As illustrated in FIG. 9, after glove 62 has been placed over mandrel 64 and smoothed out so that its inner surface is in close engagement with the faces of the mandrel, the bladder 60, which has been adhesive coated with particles of hot melt adhesive inside and outside, is carefully placed over the assemblage of glove 62 and mandrel 64. Outer glove 66 is then placed over both the glove 62 and the adhesive-coated bladder in the manner shown in FIG. 10. Prior to this step, the cuff portion 60a of the bladder can, if desired, be trimmed along a line shown by the dotted line 61 in FIG. 10.

The precursor assembly shown in FIG. 10 comprising glove 62, the adhesive coated bladder 60 and the second glove 66 (see also FIG. 11) is then arranged over the aluminum mandrel. As indicated in FIG. 11, the adhesive 67 which coats the inner surface of bladder 60 is in engagement with the outer surface 62a of glove 62. Similarly, the adhesive (designated as 67a) which coats the outer surface of the bladder 60 is in engagement with the inner surface 66a of outer glove 66. Next, the precursor assembly is laminated using a commercial platen press of the character previously described. Suitable process parameters for the lamination steps are:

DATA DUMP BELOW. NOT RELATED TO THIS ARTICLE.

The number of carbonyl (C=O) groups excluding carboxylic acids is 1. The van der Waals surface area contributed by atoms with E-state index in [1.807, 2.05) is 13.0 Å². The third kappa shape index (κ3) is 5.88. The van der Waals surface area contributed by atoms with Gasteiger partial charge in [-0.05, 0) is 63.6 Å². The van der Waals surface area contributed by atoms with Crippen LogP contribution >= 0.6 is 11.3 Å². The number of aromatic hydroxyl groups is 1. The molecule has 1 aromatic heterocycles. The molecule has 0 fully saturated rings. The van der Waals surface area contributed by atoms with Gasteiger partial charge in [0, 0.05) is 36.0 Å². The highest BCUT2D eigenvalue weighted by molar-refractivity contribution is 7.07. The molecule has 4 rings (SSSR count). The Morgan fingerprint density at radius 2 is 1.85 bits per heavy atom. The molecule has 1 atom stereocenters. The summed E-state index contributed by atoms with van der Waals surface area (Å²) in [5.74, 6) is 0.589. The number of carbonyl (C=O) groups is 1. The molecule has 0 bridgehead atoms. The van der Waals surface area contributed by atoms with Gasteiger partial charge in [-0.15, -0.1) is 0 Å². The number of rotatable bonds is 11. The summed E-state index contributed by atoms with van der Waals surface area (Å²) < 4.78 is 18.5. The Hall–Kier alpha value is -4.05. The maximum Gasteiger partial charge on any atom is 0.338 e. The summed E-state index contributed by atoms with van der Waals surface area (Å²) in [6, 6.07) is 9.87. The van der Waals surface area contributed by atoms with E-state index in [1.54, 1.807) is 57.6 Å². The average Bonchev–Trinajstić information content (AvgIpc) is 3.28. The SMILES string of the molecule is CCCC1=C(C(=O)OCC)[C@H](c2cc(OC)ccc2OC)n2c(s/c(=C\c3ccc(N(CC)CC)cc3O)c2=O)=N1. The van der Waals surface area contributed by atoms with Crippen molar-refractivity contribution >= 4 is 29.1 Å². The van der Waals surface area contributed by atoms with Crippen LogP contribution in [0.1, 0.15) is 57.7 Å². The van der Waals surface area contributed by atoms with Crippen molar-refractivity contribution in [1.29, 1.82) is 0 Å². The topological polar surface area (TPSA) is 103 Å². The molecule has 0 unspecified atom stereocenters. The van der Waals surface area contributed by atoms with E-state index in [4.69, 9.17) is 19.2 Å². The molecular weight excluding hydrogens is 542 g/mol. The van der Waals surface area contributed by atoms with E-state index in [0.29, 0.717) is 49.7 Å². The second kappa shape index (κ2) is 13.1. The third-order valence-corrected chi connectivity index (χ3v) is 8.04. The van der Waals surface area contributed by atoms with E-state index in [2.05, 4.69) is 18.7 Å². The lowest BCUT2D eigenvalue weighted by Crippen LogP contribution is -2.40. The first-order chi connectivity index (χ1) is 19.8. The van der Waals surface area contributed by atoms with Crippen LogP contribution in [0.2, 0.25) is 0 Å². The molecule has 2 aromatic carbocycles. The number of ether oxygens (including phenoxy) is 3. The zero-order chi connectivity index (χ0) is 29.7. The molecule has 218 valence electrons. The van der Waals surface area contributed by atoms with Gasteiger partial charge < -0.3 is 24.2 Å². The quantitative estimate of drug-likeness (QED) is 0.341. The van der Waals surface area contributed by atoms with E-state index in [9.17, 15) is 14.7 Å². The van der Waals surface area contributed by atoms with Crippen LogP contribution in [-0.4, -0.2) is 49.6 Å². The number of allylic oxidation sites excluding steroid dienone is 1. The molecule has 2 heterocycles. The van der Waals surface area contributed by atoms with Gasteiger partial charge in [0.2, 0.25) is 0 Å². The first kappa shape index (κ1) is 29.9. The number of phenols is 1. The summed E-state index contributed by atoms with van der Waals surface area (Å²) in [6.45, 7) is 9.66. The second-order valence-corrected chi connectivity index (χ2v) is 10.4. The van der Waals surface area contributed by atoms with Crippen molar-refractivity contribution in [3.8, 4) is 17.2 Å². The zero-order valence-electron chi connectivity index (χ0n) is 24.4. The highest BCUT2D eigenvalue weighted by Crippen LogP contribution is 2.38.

(a) Platen temperature--260 Fahrenheit minimum;

(b) Platen pressure--1 to 2 pounds per square inch; and

(c) Dwell time--1 to 3 minutes.

After completion of the lamination step, the laminated precursor assembly is pulled from the mandrel and allowed to cool to room temperature. During cooling, the precursor assembly shrinks to a size slightly smaller than the size of the mandrel.